To study the Solar System we often have to go to different celestial bodies and take samples, but sometimes the samples are delivered to us. With this in mind, three federal organizations, NASA, the National Science Foundation, and the Smithsonian Institution, have renewed their partnership in hunting meteorites in Antarctica for an additional decade.
The project is called ANSMET (Antarctica Search for Meteorites) and it has been running since 1976. It has so far lead to the discovery of more than 23,000 specimens including rocks coming from the Moon, Mars, and the asteroid belt.
Over the course of Earth’s history, meteorites might have been responsible for carrying volatiles like water and organic matter to our planet’s surface. By studying these meteorites, scientists are unlocking some of the mysteries of the universe.
“Antarctic meteorites are posing new questions about the formation and early history of our Solar System,” said Smithsonian meteorite scientist Tim McCoy in a statement. “Some of these questions are spurring new exploration of the Solar System by NASA missions.”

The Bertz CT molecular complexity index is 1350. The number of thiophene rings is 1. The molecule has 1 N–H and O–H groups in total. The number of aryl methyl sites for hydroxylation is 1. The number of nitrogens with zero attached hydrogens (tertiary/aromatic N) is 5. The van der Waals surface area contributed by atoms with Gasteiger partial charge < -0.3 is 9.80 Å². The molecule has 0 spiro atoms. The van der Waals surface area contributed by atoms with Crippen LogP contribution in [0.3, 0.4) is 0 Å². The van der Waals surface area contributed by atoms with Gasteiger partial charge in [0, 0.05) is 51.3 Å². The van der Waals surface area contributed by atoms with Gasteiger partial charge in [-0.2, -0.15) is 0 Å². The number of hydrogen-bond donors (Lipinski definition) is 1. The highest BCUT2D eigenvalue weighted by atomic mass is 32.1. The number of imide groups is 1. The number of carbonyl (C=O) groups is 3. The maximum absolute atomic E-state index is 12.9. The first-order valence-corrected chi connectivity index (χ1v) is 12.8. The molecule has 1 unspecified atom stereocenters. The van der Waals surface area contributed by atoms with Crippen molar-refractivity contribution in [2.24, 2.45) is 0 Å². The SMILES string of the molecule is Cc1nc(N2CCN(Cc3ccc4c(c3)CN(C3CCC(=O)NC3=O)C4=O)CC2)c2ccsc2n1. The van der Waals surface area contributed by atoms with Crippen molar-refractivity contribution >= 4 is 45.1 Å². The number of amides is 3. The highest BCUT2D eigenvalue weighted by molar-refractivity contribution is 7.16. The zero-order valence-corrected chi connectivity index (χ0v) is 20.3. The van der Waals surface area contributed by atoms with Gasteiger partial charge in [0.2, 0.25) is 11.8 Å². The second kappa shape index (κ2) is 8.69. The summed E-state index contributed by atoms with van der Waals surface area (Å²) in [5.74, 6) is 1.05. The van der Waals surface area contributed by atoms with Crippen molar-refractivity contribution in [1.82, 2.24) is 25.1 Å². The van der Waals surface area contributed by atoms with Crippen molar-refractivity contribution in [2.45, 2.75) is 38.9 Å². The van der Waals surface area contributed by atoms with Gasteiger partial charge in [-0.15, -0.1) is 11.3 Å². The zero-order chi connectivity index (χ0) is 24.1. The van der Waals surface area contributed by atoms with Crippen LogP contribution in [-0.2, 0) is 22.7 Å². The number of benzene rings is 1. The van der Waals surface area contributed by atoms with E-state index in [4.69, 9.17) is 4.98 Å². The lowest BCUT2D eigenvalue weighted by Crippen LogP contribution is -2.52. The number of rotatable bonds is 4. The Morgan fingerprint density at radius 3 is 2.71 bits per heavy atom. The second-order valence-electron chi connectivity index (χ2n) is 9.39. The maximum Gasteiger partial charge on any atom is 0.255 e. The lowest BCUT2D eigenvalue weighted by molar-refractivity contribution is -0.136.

Among these, there’s the famous ALH84001 meteorite from Mars, which was probably blasted by an impact on the Red Planet about 3.6 billion years ago. This object is notorious as it contains some peculiar structures that were interpreted by some scientists as fossilized evidence of primitive life on Mars.
Antarctica is an ideal place for meteorite hunting. The cold dry climate preserves specimens unaltered for a long period of time, and the shift in the ice sheets actually helps in concentrating meteorites in some regions, making it much easier for the researchers to find them and collect them.
This vast collection has led to thousands of scientific publications, and it is open to any researcher that would like to investigate further.
“The vast scientific value of the ANSMET collection comes not only from the meteorites themselves but also from the fact they are deposited in two of the finest curation facilities in the world – at NASA and the Smithsonian – and are made freely and promptly available to all qualified scientists who want to study them,” said Jeffrey Grossman, program scientist for curation at NASA Headquarters.
Meteorites might be minute samples of their original bodies, but they can still teach us a lot about them.